The Bahamas' answer to Rio de Janeiro's Carnaval and New Orleans' Mardi Gras, Junkanoo is a festival of parades and parties held in Nassau on Boxing Day (the day after Christmas) and New Year's Day. Groups compete with elaborate, colorful costumes and choreographed routines to distinctly Bahamian music created by goatskin drums, clanging cowbells, shrieking whistles, and brass bands.
Head to Eleuthera, Harbour Island, or Cat Island to experience pink-sand beaches. The pink hue comes from the shell of a microscopic sea creature living on the coral reefs offshore. Waves crush the pink and red shells and wash them onto the beach. The most famous pink beach is on the northern side of Harbour Island.
The Bahamas is home to the world's third-largest barrier reef. If diving along the Andros Barrier Reef is too advanced for you, no worries: there are many opportunities right offshore to explore the magnificent undersea world surrounding the Bahamas. Colorful coral, sea fans, and marine creatures abound; take an underwater camera, since the only things you're allowed to bring back to the surface are photographs and memories.
No matter which island you're visiting, there's bound to be a fish fry in full swing at least one night of the week. Clusters of wooden shacks and stalls fry up snapper, goggle eye, or jack fish, served with fries or a thick chunk of sweet island bread. Each stall plays its own music, creating a cacophony of sound; groups gather around wooden tables to play dominoes or to catch up on the local sip-sip (gossip). The fish fry at Arawak Cay in Nassau is open daily, but on the other islands they can be a once-a-week occurrence.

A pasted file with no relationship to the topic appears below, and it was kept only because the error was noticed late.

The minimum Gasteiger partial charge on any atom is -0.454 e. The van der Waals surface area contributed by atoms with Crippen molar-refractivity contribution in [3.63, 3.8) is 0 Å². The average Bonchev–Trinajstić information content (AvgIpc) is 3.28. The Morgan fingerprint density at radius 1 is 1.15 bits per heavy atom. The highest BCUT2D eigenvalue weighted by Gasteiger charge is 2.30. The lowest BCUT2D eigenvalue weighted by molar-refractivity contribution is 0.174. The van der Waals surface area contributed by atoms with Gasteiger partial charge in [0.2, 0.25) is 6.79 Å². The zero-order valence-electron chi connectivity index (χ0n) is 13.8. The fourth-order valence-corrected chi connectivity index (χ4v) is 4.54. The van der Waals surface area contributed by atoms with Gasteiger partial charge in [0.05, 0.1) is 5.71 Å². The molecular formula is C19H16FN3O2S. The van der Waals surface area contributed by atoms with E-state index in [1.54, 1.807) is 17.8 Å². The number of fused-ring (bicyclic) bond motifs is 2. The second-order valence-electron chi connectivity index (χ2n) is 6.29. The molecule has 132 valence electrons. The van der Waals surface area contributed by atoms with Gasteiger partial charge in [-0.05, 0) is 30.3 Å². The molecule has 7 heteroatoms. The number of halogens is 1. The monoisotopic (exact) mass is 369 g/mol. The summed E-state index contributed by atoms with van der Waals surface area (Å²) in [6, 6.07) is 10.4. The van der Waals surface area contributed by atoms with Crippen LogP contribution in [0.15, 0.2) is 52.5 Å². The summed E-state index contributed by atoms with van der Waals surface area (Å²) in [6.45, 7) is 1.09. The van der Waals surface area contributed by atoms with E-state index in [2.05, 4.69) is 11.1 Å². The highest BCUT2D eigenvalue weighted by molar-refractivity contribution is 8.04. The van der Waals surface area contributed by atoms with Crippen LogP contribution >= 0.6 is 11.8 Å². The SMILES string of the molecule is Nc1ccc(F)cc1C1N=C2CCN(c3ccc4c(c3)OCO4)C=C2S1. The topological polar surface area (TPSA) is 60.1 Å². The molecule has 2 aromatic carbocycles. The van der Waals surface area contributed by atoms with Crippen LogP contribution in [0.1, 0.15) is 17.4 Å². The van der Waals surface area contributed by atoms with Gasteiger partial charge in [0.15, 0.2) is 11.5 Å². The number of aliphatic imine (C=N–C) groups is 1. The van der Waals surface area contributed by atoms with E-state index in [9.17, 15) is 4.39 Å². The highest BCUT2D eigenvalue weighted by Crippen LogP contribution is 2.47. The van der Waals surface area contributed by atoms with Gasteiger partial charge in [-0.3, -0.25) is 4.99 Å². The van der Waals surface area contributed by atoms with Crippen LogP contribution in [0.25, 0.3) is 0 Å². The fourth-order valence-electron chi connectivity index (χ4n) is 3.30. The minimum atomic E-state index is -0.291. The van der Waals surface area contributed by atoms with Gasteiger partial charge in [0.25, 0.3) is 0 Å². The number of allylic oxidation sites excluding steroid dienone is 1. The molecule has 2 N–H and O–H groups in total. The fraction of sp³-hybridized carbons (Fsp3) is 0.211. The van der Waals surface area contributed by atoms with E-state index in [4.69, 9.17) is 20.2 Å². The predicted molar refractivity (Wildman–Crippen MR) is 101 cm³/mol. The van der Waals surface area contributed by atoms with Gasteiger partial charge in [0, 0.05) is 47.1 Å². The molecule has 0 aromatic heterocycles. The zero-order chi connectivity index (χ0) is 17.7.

Conch, pronounced "konk," is popular for more than just its distinctive, spiral-shape shells; this sea creature, essentially a giant snail, is one of the mainstays of Bahamian cuisine. Firm white conch meat is tenderized, then turned into a variety of dishes. There's cracked conch, conch salad, conch chowder, and the popular appetizer, conch fritters. Islanders often claim that conch has two other magical powers—as a hangover cure (when eaten straight from the shell with hot peppers, salt, and lime) and as an especially tasty aphrodisiac.
Rake ’n' Scrape
Generations ago, many Bahamians didn't have the money to buy instruments, so they made music using whatever was at hand. Someone played a saw, someone else made a bass out of string and a tin tub, and another musician kept the beat by shaking a plastic jug filled with rocks or dried beans, or beating a goatskin drum. Today the best place to hear authentic Rake ’n' Scrape is on Cat Island, where the style is said to have been born.
The Bahamas has a long history with rum, dating back to the days of bootlegging during the United States Prohibition. Rum consumption is perfectly legal nowadays, and Bahamian bartenders have mixed up some rum-infused concoctions that have become synonymous with tropical vacations: Bahama Mama, Yellow Bird, and the Hurricane. If you're in Green Turtle Cay in Abaco, pop into Miss Emily's Blue Bee Bar, where the Goombay Smash was born.